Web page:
|Publication number||US5176674 A|
|Application number||US 07/656,933|
|Publication date||Jan 5, 1993|
|Filing date||Feb 15, 1991|
|Priority date||Mar 5, 1990|
|Also published as||CA2037404A1, CA2037404C, DE9016985U1, DE59103382D1, EP0446178A2, EP0446178A3, EP0446178B1|
|Publication number||07656933, 656933, US 5176674 A, US 5176674A, US-A-5176674, US5176674 A, US5176674A|
|Original Assignee||Schneider (Europe) Ag|
|Export Citation||BiBTeX, EndNote, RefMan|
|Patent Citations (6), Referenced by (17), Classifications (12), Legal Events (4)|
|External Links: USPTO, USPTO Assignment, Espacenet|
The invention relates to an angioplasty light guide catheter.
The use of laser beams for the treatment of stenoses was proposed more than 25 years ago. Although this method too, in addition to the known balloon dilatation, permits treatment without surgical intervention and from the start was very promising, the opening of stenosed vessels using laser light has nevertheless scarcely progressed beyond the experimental stage. An important reason for this is that no suitable catheter was available which permitted an accurate positioning of the light guides in the vessel. Nor has a solution hitherto been found to the risk of dissection of the vessel wall.
An angioplasty light guide catheter is known in which the laser light is bundled with lenses. An angioplasty light guide catheter is also known from an article in the periodical Herz+Gefass 5 (1985) page 185, FIG. 5, in which three concentrically arranged laser light guides can be held in the vessel stable against the wall by means of a balloon. In this catheter too, an accurate positioning and control of the laser light is not possible, and the risk of dissection is relatively high. In this case there is also the disadvantage that, with a catheter with a wall-stable laser light guide, severe occlusions cannot be treated successfully. In the case of such severe occlusions, a catheter with a centrally arranged light guide, as is known from the periodical JACC Volume 8 (5), November 1986; 1989-95 (FIG. 1), would be better suited.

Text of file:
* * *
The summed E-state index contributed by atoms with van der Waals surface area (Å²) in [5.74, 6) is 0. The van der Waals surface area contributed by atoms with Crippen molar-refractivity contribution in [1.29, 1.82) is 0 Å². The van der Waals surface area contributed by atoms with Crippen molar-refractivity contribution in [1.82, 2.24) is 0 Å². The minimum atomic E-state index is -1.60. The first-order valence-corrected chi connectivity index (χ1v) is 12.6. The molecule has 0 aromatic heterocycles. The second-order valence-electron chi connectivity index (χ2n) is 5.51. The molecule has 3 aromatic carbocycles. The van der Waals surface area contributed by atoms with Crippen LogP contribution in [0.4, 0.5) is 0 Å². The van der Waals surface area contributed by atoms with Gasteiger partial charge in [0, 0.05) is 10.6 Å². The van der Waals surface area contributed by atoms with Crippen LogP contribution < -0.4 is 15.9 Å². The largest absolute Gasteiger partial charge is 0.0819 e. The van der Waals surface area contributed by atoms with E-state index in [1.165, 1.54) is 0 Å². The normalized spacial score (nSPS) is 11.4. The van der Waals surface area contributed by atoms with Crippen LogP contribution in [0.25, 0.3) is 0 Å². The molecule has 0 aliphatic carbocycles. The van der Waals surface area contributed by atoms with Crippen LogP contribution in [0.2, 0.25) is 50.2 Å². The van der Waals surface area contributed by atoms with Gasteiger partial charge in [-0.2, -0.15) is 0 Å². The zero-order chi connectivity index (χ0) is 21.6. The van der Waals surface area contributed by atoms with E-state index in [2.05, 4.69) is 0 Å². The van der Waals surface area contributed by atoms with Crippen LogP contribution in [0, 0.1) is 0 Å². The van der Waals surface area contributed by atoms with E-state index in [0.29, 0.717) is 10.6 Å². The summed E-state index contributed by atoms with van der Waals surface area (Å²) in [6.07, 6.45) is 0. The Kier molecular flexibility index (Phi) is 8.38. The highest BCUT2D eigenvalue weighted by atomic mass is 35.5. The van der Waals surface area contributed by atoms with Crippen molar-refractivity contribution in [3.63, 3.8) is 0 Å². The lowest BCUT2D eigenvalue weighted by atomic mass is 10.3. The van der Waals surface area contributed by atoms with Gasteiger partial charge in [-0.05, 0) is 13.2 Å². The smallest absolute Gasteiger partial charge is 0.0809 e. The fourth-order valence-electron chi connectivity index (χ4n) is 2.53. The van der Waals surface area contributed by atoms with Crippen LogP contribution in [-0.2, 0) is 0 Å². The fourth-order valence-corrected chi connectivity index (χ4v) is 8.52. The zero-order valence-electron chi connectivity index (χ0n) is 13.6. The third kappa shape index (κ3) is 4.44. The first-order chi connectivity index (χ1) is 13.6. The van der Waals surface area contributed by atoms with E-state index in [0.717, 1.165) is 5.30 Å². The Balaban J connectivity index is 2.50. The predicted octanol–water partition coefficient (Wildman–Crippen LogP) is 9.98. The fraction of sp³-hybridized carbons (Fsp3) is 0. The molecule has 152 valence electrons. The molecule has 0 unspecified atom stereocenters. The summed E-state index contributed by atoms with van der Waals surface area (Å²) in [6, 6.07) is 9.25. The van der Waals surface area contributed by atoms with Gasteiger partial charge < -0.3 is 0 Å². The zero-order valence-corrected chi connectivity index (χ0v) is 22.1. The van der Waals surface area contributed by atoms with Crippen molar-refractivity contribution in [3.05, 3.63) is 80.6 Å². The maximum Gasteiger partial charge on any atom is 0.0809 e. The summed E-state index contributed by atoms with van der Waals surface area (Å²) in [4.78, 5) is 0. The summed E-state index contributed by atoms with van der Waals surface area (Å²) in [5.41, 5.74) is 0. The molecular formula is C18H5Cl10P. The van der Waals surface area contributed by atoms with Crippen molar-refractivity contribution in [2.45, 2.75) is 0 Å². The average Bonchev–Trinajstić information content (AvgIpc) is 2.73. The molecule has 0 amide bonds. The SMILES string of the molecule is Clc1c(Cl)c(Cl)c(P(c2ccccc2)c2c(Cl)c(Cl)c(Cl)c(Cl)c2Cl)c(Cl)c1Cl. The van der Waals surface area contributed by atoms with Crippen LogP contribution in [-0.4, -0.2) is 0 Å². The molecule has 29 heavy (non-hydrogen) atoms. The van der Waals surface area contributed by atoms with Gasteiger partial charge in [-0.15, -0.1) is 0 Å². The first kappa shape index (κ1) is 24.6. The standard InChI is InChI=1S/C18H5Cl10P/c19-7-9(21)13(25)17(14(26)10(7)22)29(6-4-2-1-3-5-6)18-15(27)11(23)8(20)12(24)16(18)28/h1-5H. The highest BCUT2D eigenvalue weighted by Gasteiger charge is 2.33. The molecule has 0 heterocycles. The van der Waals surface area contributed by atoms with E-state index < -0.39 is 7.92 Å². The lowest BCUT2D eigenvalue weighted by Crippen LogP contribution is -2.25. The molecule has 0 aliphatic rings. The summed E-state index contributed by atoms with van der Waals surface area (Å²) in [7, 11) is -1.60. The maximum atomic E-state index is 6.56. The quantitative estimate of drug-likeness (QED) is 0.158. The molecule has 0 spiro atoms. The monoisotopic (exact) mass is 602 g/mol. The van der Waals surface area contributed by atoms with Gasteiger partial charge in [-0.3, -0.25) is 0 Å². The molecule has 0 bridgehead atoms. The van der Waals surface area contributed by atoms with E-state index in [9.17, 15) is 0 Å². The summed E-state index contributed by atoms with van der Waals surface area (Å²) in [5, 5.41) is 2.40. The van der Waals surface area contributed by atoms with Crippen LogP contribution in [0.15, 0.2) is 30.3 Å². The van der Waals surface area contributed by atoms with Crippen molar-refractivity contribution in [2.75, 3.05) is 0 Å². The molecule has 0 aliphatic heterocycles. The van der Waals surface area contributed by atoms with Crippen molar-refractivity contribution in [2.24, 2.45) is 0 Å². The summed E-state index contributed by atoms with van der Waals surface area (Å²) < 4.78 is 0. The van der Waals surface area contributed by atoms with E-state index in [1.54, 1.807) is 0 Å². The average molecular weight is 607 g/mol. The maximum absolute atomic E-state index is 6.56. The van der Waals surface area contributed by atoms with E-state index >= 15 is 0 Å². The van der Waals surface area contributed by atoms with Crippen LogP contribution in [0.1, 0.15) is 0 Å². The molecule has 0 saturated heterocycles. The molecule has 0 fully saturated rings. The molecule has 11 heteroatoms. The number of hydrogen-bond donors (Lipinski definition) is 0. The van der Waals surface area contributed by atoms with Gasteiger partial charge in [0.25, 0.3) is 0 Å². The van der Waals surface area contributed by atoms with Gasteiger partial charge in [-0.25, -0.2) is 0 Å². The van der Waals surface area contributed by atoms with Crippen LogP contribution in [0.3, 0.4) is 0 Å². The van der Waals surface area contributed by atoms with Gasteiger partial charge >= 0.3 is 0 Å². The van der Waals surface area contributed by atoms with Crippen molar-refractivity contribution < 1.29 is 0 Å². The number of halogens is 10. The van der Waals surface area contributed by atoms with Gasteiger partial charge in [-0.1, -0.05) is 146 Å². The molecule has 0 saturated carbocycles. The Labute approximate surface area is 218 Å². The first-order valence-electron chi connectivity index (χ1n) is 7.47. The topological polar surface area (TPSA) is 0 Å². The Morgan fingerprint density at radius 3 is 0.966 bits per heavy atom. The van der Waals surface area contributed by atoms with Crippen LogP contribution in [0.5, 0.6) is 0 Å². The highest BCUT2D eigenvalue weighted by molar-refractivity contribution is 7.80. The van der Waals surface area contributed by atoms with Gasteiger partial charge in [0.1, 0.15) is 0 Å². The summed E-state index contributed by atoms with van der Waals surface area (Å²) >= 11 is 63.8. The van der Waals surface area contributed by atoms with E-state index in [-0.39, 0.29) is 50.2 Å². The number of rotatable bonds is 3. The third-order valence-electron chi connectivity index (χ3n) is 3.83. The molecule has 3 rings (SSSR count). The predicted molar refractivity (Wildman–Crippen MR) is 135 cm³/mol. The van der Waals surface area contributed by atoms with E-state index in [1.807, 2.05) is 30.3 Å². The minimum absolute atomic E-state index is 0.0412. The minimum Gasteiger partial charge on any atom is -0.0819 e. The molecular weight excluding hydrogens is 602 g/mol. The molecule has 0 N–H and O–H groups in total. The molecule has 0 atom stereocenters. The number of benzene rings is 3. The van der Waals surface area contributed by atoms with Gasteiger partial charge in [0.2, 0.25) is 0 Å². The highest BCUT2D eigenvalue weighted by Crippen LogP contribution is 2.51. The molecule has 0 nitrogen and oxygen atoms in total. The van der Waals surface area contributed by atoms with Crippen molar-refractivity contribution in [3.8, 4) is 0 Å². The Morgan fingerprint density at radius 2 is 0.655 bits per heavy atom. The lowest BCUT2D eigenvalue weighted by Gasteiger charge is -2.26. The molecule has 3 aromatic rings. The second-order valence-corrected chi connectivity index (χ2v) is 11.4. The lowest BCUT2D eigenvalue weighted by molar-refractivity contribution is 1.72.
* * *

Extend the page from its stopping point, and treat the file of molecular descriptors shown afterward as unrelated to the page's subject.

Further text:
The object of the invention is to provide a catheter of the said generic type, with which the laser light can be controlled safely and simply, and which is suitable for the treatment of stenoses of varying degrees, without any risk of dissection of the vessel wall.
In the catheter according to the invention, the distance of the exit points of the light guides from the centre line of the balloon is a function of the pressure of the balloon fluid. This pressure can be altered and controlled accurately and in a simple manner by the surgeon. In the case of a low pressure and a correspondingly small diameter of the dilatation balloon, the laser light is concentrated in the vessel centre and is therefore particularly suitable for the treatment of severe stenoses. In the case of a higher pressure, the exit points lie correspondingly closer to the inside wall of the vessel, and the outer-lying areas of stenoses can also be removed correspondingly. Further advantageous features will emerge from the dependent claims and from the description.
An exemplary embodiment of the invention is illustrated in greater detail below with reference to the drawings, in which:
FIG. 1 shows diagrammatically a stenosed vessel section with the dilatation balloon inserted,
FIG. 2 shows a cross-section through a dilatation balloon,
FIG. 3 shows a longitudinal section through the distal end of a dilated balloon in a diagrammatically represented stenosed vessel section,
FIG. 4 shows a longitudinal section through the rear area of a dilatation balloon, and
FIG. 5 shows a cross-section through the shaft of a catheter according to the invention.